In this study, we attempted to optimise trie yield and fruit quality of a netted melon by manipulating; the nutrient formulations at different developmental stages. We performed two consecutive experiments to determine the best nutrient formula for netted melon cultivated in hydroponic systems. We divided the plant growth into three developmental stages, including vegetative growth (VG), pollinated young fruit (PYF), and fruit enlargement and maturation (FEM), and then designed different nutrient formulations for the experiments. For Experiment I, two N-reduced treatments were designed to examine the effects on plant growth and fruit quality. For Experiment II, the nutrient: formulations were finer N and K adjustments, to optimise fruit quality and develop the precise N and K nutrient formulations for hydroponically produced netted melon. During the two experiments, the nutrient levels and water chemistry in the hydroponic systems were regularly monitored, to investigate the nutrient utilisation by plants. Additionally the major traits of plant growth and fruit quality, such as growth rates, leaf chlorophyll content, fruit morphology, or chemical contents of netted melon plants were measured to reveal the growth responses and fruit quality among the different nutrient treatments. Additionally, blind tasting tests by random respondents were conducted to evaluate the preferences of netted melon fruits cultivated from the different nutrient treatments, tor determination of the cultivated fruits for meeting the quality demands of market. Finally, we compared the results of plant growth, fruit quality, and customers' opinions among the different treatments, to appraise the feasibility of N-reduced and K-adjusted nutrient fertilisation for the hydroponic culture of netted melon.

2. Materials and Methods

2.1. Hydroponic Systems and Plant Materials

The present study was concluded during summer-autumn 2018 and spring-summer 2019 in the experimental greenhouse situated at the Experimental Farm of National Taiwan University, in northern Taiwan (N25.012957, E121.546937). The cultivar of netted melon (Cucumis melo L. var. reticulatus cv. Summer Line 2) was used in the experiments. All experimental individuals of netted melon plants were grown following standing culture supported by nylon ropes under natural light conditions in the hydroponic systems (Figure 1). Each hydroponic system was established from one 960 cm (L) x 28 cm (W) x 18 cm (H) channel, connecting to a 500-L buffer tank with a water pumping device maintaining the circulation of nutrient solution. One fruit per plant was meintained throughont the study.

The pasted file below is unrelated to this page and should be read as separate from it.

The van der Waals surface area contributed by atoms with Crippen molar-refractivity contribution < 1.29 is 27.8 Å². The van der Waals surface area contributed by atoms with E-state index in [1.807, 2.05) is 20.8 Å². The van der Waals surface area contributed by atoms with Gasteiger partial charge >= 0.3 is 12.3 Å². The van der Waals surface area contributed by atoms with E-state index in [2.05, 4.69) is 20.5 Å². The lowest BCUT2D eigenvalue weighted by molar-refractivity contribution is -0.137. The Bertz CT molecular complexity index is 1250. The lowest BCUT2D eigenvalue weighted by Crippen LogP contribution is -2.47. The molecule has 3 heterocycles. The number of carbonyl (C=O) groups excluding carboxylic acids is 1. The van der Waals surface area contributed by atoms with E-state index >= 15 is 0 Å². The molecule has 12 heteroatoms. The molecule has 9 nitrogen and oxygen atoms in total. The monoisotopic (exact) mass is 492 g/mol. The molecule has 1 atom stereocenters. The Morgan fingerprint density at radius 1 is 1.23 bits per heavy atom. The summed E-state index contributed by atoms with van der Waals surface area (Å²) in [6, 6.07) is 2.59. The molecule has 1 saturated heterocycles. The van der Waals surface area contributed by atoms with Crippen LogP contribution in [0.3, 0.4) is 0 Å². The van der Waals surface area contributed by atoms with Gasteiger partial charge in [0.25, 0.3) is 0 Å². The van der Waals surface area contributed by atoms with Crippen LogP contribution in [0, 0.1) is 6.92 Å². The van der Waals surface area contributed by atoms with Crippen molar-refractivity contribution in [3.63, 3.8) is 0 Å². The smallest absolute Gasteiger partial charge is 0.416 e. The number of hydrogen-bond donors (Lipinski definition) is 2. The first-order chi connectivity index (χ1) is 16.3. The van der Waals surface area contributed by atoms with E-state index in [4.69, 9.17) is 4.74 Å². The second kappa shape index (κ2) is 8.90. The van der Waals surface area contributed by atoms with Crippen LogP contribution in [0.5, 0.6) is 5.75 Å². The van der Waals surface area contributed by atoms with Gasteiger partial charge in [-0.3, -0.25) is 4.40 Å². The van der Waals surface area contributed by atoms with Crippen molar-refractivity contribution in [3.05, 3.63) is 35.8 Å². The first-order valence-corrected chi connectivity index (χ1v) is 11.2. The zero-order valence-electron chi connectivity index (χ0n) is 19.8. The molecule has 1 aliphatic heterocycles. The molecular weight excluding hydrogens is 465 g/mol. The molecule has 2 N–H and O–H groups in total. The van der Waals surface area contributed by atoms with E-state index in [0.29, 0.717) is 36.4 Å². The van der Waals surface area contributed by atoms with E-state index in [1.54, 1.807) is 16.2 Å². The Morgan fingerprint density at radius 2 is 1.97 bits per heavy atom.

Netted melon seeds of the study cultivar were commercially avail able and imported from The Yokohama Nursery Co., Ltd. in Kanagawa, Japan. Seeds were germinated in a growth chamber with an artificial light source of light emitting diode (photosynthetic active radiation in 300-40a [micro]mol*[m.sup.-2]*[s.sup.-1]) for Id h photoperiod. Twenty-two-day-old seedlings were then transplanted to the hydroponic channels in the greenhouse for the following experiments for growth, until the fruits were harvested. The number of days after transplanting was denoted as DAT, and seedlings of netted melon were planted in the hydroponic channels with 48 cm apart from each other. Nutrient solutions were replenished every 4 days (except for DAT0 to DAT8), based on the nutrient formulations in different treatments (refer to Sections 2.2 and 2.3 for details of the experimental treatments) to maintain the appropriate water levels and nutrient concentrations according the experimental design. Nutrient solutions were only replenished once at DAT8 for trie first 8 days, due to the small amount of water absorbed by the newly transplanted seedlings. Moreover, the pH of the hydroponic solution was adjusted for all treatments every 2 days, to avoid any pH fluctuation during; the cultivation periods. The maximum height of all experimental individuals was maintained at 180 cm by pinching at the 25th node. Artificial pollination was undertaken (during early PYF, and only flowers located between 12th to 15th nodes were pollinated to maintain the consistency of fruits among all plants. To ensure that every fruit obtained maximum nutrients from their parent plants, only one "good-shape" fruit in each plant was retained at later PYF. During FEM, sodium chloride (NaCl) was added 3 dimes at the earlier-(275 g), middle- (275 g), and later-stage of FEM (550 g) in each hydroponic channel for taste enrichment of the fruits, as it is common to eat melon flesh with sprinkled salt in Taiwan. Water temperatures in the hydroponic systems were controlled at 28-31 [degrees]C (mean = 330) during the whole cultivation period (Figure 2). Moreover, the pesticide was applied once a week in the greenhouse environment to control pests, such as white flies or aphids. Continuous monitoring of pest insects was carried out by installing 4 to 6 yellow sticky papers (21.5 x 15.0 cm) in each experimental treatment.

2.2. Experiment I: Reducing N and Modifying K Fertilisers